Join the fun at Recess for Adults this Saturday; not your typical brewers festival

Who didn’t love recess as a kid? Kickball, foursquare, swings, some sort of tag, mazes … whatever; it was the best part of the day, hands down. But once you leave elementary school … where does recess go?
Well, this Saturday is our lucky day, because recess is back! And this time it’s only for adults. Yup, “no kids, no pets and no teenagers with fake IDs.” Says so right on the website, recessvt.com.
The first 21-and-over Recess for Adults starts on Sept. 2 around noon at the fairgrounds in New Haven and wraps up around 8 p.m. — unless you want to spend the night, camping is an option. There will be all sorts of free games like kickball, three-legged races, sack races, a water balloon toss and board games if you get tired. There will also be some higher stakes, pay-to-play games like the pro and amateur tournaments of disc golf, the Vermont State Championship of foursquare (winner gets a pair trip to the National Championship in Maine this February), the Vermont State Championship of corn hole and the legendary Beer Mile.
Hilary Casillas, her 25 volunteers from the American Cancer Society and others will be on site organizing and running the games. Casillas oversees all the fundraising for ACS in Vermont and has been with the organization for the past 14 years.
“I’m trained to help spread the word,” the Monkton resident explained. “This event appealed to me because it’s in Addison County and also because it’s a demographic we need to reach … Our melanoma rates here in Vermont are the highest in the country. Twenty-one- to 35-year-olds are at the highest risk of melanoma, so we’ll be at the event handing out sunscreen and information.”
Part of the proceeds from Saturday’s event will be donated to American Cancer Society, which provides assistance to people in cancer treatment and “leads the fight to find cures to all cancers.”
After getting your bracelet (confirming you’re 21 and paying the $10 entrance fee) from one of the volunteers, head on out to the fields and find some fun.
Music by The Welterweights, David Gerald (the frontman for the Vermont-based band Crazyhearse) and Elephants of Scotland will fill the fields; and food sold by Bar Antidote of Vergennes will fill bellies.
Besides the fact that it’s just plain fun, the main reason for throwing this party is to thank Vermont breweries.
Specifically, Andrew Peterson of Peterson Quality Malt in Monkton wants to say thank you to his customers.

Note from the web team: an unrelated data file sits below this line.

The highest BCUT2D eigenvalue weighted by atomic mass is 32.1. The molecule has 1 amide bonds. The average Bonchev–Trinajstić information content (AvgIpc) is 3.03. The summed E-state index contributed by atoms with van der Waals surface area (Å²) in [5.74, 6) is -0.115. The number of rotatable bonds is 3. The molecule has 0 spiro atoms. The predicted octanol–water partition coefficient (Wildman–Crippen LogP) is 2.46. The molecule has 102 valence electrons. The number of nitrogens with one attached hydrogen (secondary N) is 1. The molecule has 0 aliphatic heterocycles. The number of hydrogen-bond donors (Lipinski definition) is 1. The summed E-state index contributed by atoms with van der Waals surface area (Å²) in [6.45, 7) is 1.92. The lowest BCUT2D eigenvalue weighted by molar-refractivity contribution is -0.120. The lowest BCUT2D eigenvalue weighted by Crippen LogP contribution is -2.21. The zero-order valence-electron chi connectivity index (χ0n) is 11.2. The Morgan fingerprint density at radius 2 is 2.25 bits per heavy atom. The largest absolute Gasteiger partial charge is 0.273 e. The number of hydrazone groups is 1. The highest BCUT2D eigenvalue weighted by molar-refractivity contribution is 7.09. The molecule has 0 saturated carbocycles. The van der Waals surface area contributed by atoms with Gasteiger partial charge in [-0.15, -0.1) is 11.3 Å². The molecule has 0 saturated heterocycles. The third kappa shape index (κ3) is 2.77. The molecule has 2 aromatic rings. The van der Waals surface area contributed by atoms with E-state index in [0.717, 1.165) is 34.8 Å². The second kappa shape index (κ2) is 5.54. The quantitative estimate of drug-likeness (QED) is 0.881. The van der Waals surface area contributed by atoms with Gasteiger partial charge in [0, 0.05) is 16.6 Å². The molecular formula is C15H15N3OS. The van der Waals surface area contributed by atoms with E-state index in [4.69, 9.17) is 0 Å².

“A few years ago, I had the idea to do some sort of open house to thank the brewers I’ve been working with,” he explained during a recent interview in his renovated barn turned malthouse. “There’s a brew-fest like every other weekend throughout the summer, so I thought, instead of just standing around with a small glass of beer in your hand listening to music … let’s do games!”
The other thing that makes this brew-fest different is that the brewers won’t be working the event. They’ll be there to play and hang out with fellow beer-makers and beer-lovers. Bar Antidote will be handling all the food and pouring drinks from 15 Vermont brewers, two hard cideries and more.
Peterson once had a dream to make his own craft beer. But after moving to Vermont in the late ’90s from North Carolina, raising two boys with his wife and a career in IT stuff, the time had passed. “By the time I got around to putting a brewery together, others had already done it,” Peterson said. “So I got to figuring out how I could make a local product for those breweries.”
He came up with malt — grain used to make beer. And launched his company almost five years ago with a few small batches for home brewers.
Fast forward to today, and Peterson has 150 acres of grains growing mostly in Ferrisburgh, with some in New Haven, Monkton and South Burlington. Brian and Bill Van De Weert, owners of Pleasant Acres Farm on Route 7 in Ferrisburgh, help Peterson farm the grains and Jamie Dragon of New Haven is Peterson’s right-hand-man at the malthouse. Together they produce roughly 180 tons of malt per year or about 2 tons per batch and sell to commercial brewers. Seems like a lot, but it’s not really. To give you some perspective, the companies of Anheuser-Busch use about 250 tons of malt in each batch.
“I make about 1.6 percent of all the malt used in Vermont,” Peterson said, a market share he hopes to grow.
Foam Brewers in Burlington, Frost Beer Works in Hinesburg and Foley Brothers Brewing in Brandon have been consistent clients of Peterson’s. Hired Hand Brewing (Bar Antidote’s brew) in Vergennes and Hogback Mountain Brewing in Bristol are new to Peterson’s malt. These five brewers, as well as the debut of Cousins Brewing in Waitsfield, will be on tap at Recess.
“My goal was to create a new pallette for them,” Peterson said, while munching on a few grains of malted barley in his “lab” as a three-foot Darth Vader action figure looked on from the windowsill. “Malt from me is more expensive, but it’s been kilned in the last month and has a fresher flavor.”
Plus it’s local.
“I want people to pick up a six pack and think, ‘Oh, that came from the grains growing on the side of the roads I drive by every day,’” said the die-hard localvore (and Star Wars fan). “I want people to know when they buy beer made with my malt it’s supporting farmers and open fields.”
So even though we adults don’t head back to school this week, we can certainly enjoy a cold brew and a good game at recess. See ya Saturday!
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